“Really, now you ask me,” said Alice, very much confused, “I don’t think—”

“Then you shouldn’t talk,” said the Hatter.

This piece of rudeness was more than Alice could bear: she got up in great disgust, and walked off; the Dormouse fell asleep instantly, and neither of the others took the least notice of her going, though she looked back once or twice, half hoping that they would call after her: the last time she saw them, they were trying to put the Dormouse into the teapot.

And if you’re still with me, here’s the recipe. It’s a wonderfully rich, moist and not-too-sweet gingerbread. Aunt Mary cut off thick slices of the stuff and we slathered butter on it. You really should try it!

Treacle Gingerbread Loaf
makes one large loaf

butter for greasing
1 3/4 cup plain flour
1 cup, plus 2 TBS self raising flour
1 tsp bicarbonate of soda
1 TBS ground ginger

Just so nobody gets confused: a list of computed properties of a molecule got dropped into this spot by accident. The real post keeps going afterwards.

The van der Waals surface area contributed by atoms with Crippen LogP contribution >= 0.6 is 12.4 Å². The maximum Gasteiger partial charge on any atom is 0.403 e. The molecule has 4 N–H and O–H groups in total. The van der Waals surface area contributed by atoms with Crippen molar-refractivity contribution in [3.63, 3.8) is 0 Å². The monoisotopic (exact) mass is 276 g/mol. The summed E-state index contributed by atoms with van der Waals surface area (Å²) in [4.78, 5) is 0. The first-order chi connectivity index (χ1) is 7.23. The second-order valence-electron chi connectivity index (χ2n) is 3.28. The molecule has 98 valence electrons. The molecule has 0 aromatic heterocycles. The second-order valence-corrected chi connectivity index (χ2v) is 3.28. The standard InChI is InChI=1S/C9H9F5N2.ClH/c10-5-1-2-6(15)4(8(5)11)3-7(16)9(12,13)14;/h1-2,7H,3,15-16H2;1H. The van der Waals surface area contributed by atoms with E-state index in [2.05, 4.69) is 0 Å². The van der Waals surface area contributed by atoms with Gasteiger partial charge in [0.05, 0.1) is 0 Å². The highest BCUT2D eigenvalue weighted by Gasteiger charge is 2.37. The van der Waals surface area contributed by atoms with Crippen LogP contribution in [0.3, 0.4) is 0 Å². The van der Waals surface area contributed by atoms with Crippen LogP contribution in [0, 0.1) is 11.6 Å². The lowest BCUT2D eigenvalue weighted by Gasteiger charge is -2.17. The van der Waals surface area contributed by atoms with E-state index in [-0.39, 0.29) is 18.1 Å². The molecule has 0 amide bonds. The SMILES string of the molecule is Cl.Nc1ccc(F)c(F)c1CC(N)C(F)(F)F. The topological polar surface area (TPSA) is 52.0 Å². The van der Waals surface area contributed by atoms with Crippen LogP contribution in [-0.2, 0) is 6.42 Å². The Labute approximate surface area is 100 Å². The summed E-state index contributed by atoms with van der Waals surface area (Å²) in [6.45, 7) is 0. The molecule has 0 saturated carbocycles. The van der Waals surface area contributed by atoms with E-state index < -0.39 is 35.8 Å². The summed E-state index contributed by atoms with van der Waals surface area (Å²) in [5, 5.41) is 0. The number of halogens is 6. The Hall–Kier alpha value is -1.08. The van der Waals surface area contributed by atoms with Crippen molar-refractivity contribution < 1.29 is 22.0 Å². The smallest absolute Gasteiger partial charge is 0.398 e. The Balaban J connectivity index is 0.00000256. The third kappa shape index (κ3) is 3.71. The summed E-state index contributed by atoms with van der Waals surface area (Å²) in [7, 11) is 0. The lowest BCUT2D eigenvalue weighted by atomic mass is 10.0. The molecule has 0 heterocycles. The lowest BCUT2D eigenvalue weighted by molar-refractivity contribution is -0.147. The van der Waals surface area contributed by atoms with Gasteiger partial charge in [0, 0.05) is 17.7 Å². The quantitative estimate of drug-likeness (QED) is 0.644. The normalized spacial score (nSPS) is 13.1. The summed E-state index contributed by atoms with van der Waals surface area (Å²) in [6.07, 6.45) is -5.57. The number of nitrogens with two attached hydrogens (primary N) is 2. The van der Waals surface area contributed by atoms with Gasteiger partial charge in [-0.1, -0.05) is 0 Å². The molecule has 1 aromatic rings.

3 tsp ground mixed spice (see recipe below)
scant 3/4 cup soft light brown sugar
3/4 cup black treacle  (In North America, use molasses)
3/4 cup, plus 2 tsp milk
5 1/2 TBS olive oil
2 large free range eggs

Preheat the oven to 350*F. Butter a 4 cup loaf tin with butter and line with baking parchment, ensuring that the paper extends 1 1/2 inch above the tin.

Sift the flours, soda, ginger and mixed spice into a large bowl. Stir in the sugar until well combines. Whisk together the treacle, milk, olive oil and eggs. Add the flour mixture and stir until combined.

Spoon into the prepared loaf tin and bake for 40 to 45 minutes, or until a skewer inserted into the center comes out clean. Allow to stand in the tin for 10 minutes before turning out onto a wire rack to cool completely.
Store tightly wrapped and it will stay lovely and moist for days and days.

Mixed Spice 

Combine 1 TBS ground cinnamon, 1 tsp each of ground coriander and nutmeg, 1/2 tsp of ground ginger, 1/4 tsp each of ground cloves and all spice. Mix well and store in an airtight container for up to 6 months.